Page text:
Tuesday, March 27, 2012

Meryl Streep in the Garden

If we think about it, our everyday lives are full of moral choices.

Should we violate the sign that says "This driveway is not a thru passage" and use it as such to avoid the backed up traffic at the signal light?

Should we cheat?

Should we tell the cashier that s/he gave us back $15 extra in change?

These are important decisions, yes, but rarely are we called upon to make exceptional decisions. Of course, exceptional begs definition. And here, in this limited instance, I define it in relation to life and death.

No: rarely are we called upon to make such exacting, portentous decisions.

And so when we are forced to make such decisions, we often act in unexpected ways. In the laboratory that is our mind, under constraints of endogenously designed hypotheticals, we decide one way and envision that we will act in particular kinds of ways to reflect the kind of person we would like to be.

But in the laboratory that is not the mind, that is, in the laboratory that is the so-called real world, faced with practical constraints and exogenously defined parameters, we most likely think and act differently--in ways that reflect the kind of person we actually are.

In Sophie's Choice, a commandant indicates that the Pole ranks slightly higher than the Jew in the Nazi racial hierarchy. That gives the Pole the privilege of choice: you may only keep one of your two children. You decide.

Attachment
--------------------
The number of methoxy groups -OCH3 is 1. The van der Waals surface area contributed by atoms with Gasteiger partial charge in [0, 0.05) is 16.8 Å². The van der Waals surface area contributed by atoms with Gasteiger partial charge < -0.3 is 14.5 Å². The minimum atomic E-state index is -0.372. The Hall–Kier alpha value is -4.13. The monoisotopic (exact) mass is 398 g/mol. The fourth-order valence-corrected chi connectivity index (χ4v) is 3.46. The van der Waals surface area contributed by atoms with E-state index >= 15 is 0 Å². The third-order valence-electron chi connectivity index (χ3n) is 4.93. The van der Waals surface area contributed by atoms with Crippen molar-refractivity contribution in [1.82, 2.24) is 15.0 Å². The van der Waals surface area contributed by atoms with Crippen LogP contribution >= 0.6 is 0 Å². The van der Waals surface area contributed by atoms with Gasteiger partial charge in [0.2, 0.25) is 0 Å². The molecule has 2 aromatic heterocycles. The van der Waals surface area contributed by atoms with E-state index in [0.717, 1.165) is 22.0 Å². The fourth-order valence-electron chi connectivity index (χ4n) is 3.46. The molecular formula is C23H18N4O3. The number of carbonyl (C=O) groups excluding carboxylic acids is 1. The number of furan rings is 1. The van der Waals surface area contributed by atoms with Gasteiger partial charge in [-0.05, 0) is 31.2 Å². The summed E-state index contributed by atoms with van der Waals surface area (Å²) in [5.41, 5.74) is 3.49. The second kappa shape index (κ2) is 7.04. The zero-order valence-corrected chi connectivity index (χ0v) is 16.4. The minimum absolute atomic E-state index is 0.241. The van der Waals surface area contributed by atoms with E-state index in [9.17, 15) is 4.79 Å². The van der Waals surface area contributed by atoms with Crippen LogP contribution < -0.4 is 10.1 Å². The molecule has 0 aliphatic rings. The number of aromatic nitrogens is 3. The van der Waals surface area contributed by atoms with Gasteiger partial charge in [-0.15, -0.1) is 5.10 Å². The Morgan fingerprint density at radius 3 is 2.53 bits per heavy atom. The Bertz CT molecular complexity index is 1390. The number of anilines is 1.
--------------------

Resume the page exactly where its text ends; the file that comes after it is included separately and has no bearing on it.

Meryl Streep's character resists, protests, refuses, and then, when the commandant orders both children to be removed, and the soldiers comply, a struggle results and she screams, "Take my little girl! Take my baby!"

The choice is one we cannot fathom.

The reader may balk--and rightly so--at the parallel I am about to make. But given the cinematic portrayal of a more than likely real world event, I have fictionalized precedent before me.

Last night's freeze warning (it was 31 degrees when I awoke) prompted me to make some hard decisions: which plants to protect, and which plants to leave exposed. I had one tarp, and several empty plant containers, and so could only save a few from likely frost.

Oddly, I did not think and was not sentimental. The tarp went over the bare root Japanese anemones that I planted several weeks ago. The emptiness in my bank account is still raw.

The containers were placed over a surprising assortment of plants: surprising because in the laboratory of the hypothetical, I would have chosen somewhat differently.

The Ben Franklin Double Red Peony received protection, while the more prized Chinese Double White Solange Peony did not. The former had begun to produce leaves, while the latter remains in gerkin-like form. Besides, the Double White failed to produce flowers last year. Perhaps I was subconsciously punishing it.

The Japanese Beech Ferns in front of the Buddha received protection (divine intervention?), and so did the European Ginger (hail to the imperialists?), but neither the American Ginger (Gramsci has watered it so much, that only a few little bits remain) nor my favorite blue hostas did not.

So too did two of the four the Toad Lilies, but not the more glamourous and substantially larger Toad Lily (practical constraints: I did not have a container large enough to contain it).

The list is not too much longer, but the point is not to recount those granted reprieve. The point is to underscore how differently we do act when the immediacy of a situation demands the immediacy of reaction. We rise to the occasion. We act in unforeseen ways. We surprise ourselves by the person we are, because aspects of that person don't always cohere with the person we think we may be.

But all the while I methodically placed my containers around selected plants, I could hear the voice of another Meryl Streep character, the Iron Lady herself, steely calling out in the garden, "Cowardice, Cowardice, Cowardice!" 

It seems the other plants were not enthused about being rejected.  

Or perhaps I was judging myself.

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